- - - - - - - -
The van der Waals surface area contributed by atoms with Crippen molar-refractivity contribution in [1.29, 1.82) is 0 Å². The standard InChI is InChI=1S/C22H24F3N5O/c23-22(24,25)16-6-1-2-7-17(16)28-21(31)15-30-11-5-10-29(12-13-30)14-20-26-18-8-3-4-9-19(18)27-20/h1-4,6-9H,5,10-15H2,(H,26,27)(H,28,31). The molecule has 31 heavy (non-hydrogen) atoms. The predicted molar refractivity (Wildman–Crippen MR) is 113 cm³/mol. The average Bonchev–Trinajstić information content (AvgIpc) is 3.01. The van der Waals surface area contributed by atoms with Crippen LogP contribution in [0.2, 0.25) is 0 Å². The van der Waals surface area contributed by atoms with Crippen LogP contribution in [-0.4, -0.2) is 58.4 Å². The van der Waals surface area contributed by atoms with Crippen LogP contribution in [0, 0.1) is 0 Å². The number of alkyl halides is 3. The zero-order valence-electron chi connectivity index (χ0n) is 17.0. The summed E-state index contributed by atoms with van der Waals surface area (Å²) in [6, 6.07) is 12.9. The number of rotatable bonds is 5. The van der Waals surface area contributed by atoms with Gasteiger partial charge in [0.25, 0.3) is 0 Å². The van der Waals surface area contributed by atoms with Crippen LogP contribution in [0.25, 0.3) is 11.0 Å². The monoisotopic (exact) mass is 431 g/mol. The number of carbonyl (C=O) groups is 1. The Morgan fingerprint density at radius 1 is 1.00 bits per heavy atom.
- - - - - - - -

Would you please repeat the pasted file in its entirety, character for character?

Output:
The van der Waals surface area contributed by atoms with Crippen molar-refractivity contribution in [1.29, 1.82) is 0 Å². The standard InChI is InChI=1S/C22H24F3N5O/c23-22(24,25)16-6-1-2-7-17(16)28-21(31)15-30-11-5-10-29(12-13-30)14-20-26-18-8-3-4-9-19(18)27-20/h1-4,6-9H,5,10-15H2,(H,26,27)(H,28,31). The molecule has 31 heavy (non-hydrogen) atoms. The predicted molar refractivity (Wildman–Crippen MR) is 113 cm³/mol. The average Bonchev–Trinajstić information content (AvgIpc) is 3.01. The van der Waals surface area contributed by atoms with Crippen LogP contribution in [0.2, 0.25) is 0 Å². The van der Waals surface area contributed by atoms with Crippen LogP contribution in [-0.4, -0.2) is 58.4 Å². The van der Waals surface area contributed by atoms with Crippen LogP contribution in [0, 0.1) is 0 Å². The number of alkyl halides is 3. The zero-order valence-electron chi connectivity index (χ0n) is 17.0. The summed E-state index contributed by atoms with van der Waals surface area (Å²) in [6, 6.07) is 12.9. The number of rotatable bonds is 5. The van der Waals surface area contributed by atoms with Gasteiger partial charge in [0.25, 0.3) is 0 Å². The van der Waals surface area contributed by atoms with Crippen LogP contribution in [0.25, 0.3) is 11.0 Å². The monoisotopic (exact) mass is 431 g/mol. The number of carbonyl (C=O) groups is 1. The Morgan fingerprint density at radius 1 is 1.00 bits per heavy atom.